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Cincinnati Budget Plan Hits A Snag

Cincinnati Council must pass both an operating budget and a capital budget by July 1st to comply with state law.  

It appears five members are ready to vote in favor of the operating plan, but right now, without changes, five members will likely vote against the capital budget.  

If there is still a deadlock by June 30th, the city government could face a shut down. Council Member P.G. Sittenfeld said that is unlikely.

“I have a very high level of confidence that we’re going to pass a complete budget before the deadline,” Sittenfeld said.  “I think it will happen by working together and it will happen with recognition that the administration, in collaboration with the mayor, in collaboration with a majority of council, will come together to find something that doesn’t thrill anyone, but makes everyone happy enough.  I think that’s going to happen.”

Budget and Finance Committee Chairman Charlie Winburn said he is willing to negotiate a compromise.  But Council Member Wendell Young said that may not be enough.

“I have no reason to believe that whatever you come up with is going to be respected by the mayor,” Young said.  “So it leaves me in a quandary about who we should talk too.  I agree there should be some negotiations, but obviously the mayor does not support you as the budget chair in terms of what you’re able to work out.”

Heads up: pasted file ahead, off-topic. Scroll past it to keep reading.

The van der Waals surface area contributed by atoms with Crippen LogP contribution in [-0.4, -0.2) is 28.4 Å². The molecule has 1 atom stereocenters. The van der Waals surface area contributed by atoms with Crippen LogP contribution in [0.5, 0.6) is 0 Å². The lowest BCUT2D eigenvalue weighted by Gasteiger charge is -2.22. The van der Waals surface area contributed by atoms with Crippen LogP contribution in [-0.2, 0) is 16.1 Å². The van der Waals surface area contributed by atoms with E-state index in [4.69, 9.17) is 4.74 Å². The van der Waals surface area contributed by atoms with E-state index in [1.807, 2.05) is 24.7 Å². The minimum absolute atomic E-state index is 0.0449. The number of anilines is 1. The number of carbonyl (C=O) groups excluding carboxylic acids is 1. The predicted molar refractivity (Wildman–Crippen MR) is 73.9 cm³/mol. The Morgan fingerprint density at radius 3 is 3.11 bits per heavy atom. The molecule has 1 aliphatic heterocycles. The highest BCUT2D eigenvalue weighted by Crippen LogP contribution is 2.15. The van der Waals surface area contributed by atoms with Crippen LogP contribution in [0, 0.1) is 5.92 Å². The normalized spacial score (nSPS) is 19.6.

The five council Democrats want additional projects added to the capital budget including $400,000 for the proposed Clifton Market, $24,000 for bus shelters along Reading Road in Bond Hill, and $150,000 for additional bike lanes and maintenance of existing bike lanes.  Mayor John Cranley opposes those items and has promised to veto them.  

“But the idea that we’re going to allow the budget to be hijacked by pet projects is a bad practice that I’m ending,” Cranley said.  “All these items will get up or down votes and we’ll see where the chips fall.”

The full Council is scheduled to vote on the budget Wednesday.  

Earlier Monday Mayor John Cranley told reporters five council members are ready to approve a series of changes to the spending plan that he supports.

Those in favor include: Winburn, Mann, Smitherman, Flynn and Murray.  

Cranley said the five council Democrats will get up or down votes on the spending items they proposed last week.

"The five council members that signed the omnibus motion can still vote for all elements of their motion by voting yes for all ordinances referred to the budget committee," said Cranley.

However, Cranley said he does intend to veto some of those ordinances because "they would cause a structural imbalance or are wasteful."

Cranley said he will veto an additional $275,000 for the city's health department, $166,000 for the neighborhood support program and a $500,000 more for human services agencies.